Every day, facilities across the US receive Notices of Violation from US EPA for alleged noncompliance with a wide variety of programs like the Clean Air and Clean Water Acts; chemical management and reporting regulations (TSCA, EPCRA, CERCLA, etc.); hazardous waste management and disposal standards (RCRA); and much more.
Below are examples of recent EPA enforcement actions that provide insight into how and why EPA issues civil penalties to facilities for environmental noncompliance. Names of companies and individuals cited by EPA are withheld to protect their privacy.
WHO: A dairy creamery
WHERE: St. Albans, VT
WHAT: EPCRA violations
HOW MUCH: $58,765
According to EPA, a New England dairy processor submitted three Toxic Release Inventory (TRI) reports
after the established due date. A 2017 TRI report for nitric acid was due by July 1, 2018 and two 2018 TRI reports for nitric acid and nitrate compounds were due by July 1, 2019. The three reports were successfully submitted in May 2020 after the company was contacted by EPA.
Under Federal TRI regulations, companies that use certain listed chemicals must report their chemical usage each year to EPA. This information serves as the basis for the Toxic Release Inventory, which is a collection of data that can be reviewed by communities as well as government and industry entities.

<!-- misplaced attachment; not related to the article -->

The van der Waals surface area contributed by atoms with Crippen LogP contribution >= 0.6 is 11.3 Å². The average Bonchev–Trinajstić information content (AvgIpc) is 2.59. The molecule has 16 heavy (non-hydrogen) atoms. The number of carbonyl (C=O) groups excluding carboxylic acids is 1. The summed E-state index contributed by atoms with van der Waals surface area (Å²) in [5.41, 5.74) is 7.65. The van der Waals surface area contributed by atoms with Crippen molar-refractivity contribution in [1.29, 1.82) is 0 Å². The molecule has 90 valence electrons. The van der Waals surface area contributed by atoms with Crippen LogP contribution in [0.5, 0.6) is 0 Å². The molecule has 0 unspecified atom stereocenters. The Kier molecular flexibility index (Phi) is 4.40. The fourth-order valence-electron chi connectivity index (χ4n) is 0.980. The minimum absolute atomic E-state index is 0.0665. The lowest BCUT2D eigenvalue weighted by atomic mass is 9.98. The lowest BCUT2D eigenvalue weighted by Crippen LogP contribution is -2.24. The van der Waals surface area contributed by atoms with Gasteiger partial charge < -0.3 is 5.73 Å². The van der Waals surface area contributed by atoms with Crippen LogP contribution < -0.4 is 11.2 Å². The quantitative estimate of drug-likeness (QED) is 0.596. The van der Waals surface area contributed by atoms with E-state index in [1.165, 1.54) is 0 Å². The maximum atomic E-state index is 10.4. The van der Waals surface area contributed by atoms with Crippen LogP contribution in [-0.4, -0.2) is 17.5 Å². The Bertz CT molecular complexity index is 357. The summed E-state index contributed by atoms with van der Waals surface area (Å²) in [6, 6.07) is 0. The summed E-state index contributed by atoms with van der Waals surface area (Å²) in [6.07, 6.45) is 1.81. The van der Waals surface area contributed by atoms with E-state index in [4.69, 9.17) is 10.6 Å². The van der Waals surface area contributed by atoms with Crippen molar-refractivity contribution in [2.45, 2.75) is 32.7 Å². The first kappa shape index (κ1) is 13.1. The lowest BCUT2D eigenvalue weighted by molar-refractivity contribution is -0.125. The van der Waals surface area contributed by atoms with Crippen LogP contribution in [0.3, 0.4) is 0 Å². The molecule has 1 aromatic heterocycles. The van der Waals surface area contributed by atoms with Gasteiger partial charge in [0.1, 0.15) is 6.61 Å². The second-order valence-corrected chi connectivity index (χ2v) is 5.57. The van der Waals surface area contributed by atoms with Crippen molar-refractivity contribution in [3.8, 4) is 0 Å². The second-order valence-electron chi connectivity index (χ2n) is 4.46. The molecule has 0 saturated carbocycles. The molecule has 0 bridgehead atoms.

WHO: A fertilizer mixing facility
WHERE: Dodge City, KS
WHAT: Clean Air Act violations
HOW MUCH: $83,975
A facility that manufactures and distributes fertilizers took steps to bring the site into compliance with Clean Air Act’s Risk Management Plan (RMP) regulations after allegedly failing to submit and implement a risk management plan to prevent the release of aqueous ammonia
. The company stores over 20,000 pounds of aqueous ammonia in concentrations over 20% at the facility, which would be subject to RMP requirements.
RMP regulations require facilities that use extremely hazardous substances to develop a risk management plan that identifies the potential effects of a chemical accident, the steps a facility is taking to prevent an accident, and the emergency response procedures should an accident occur.
WHO: A wood preservative manufacturer
WHERE: Portland, OR
WHAT: FIFRA violations
HOW MUCH: $165,000
EPA alleges that a pesticide manufacturing company mislabeled one of its wood preservatives over the course of 24 months between January 1, 2017 and December 31, 2018.
The labels allegedly did not include user safety requirements, first-aid directions, PPE use instructions. Required portions of the storage and disposal section were also allegedly not present.
The case resulted from an inspection by Oregon Department of Agriculture on March 5, 2019. Under FIFRA, a pesticide label must contain directions for use and a warning or caution statement, which may be necessary “…to protect health and the environment.”
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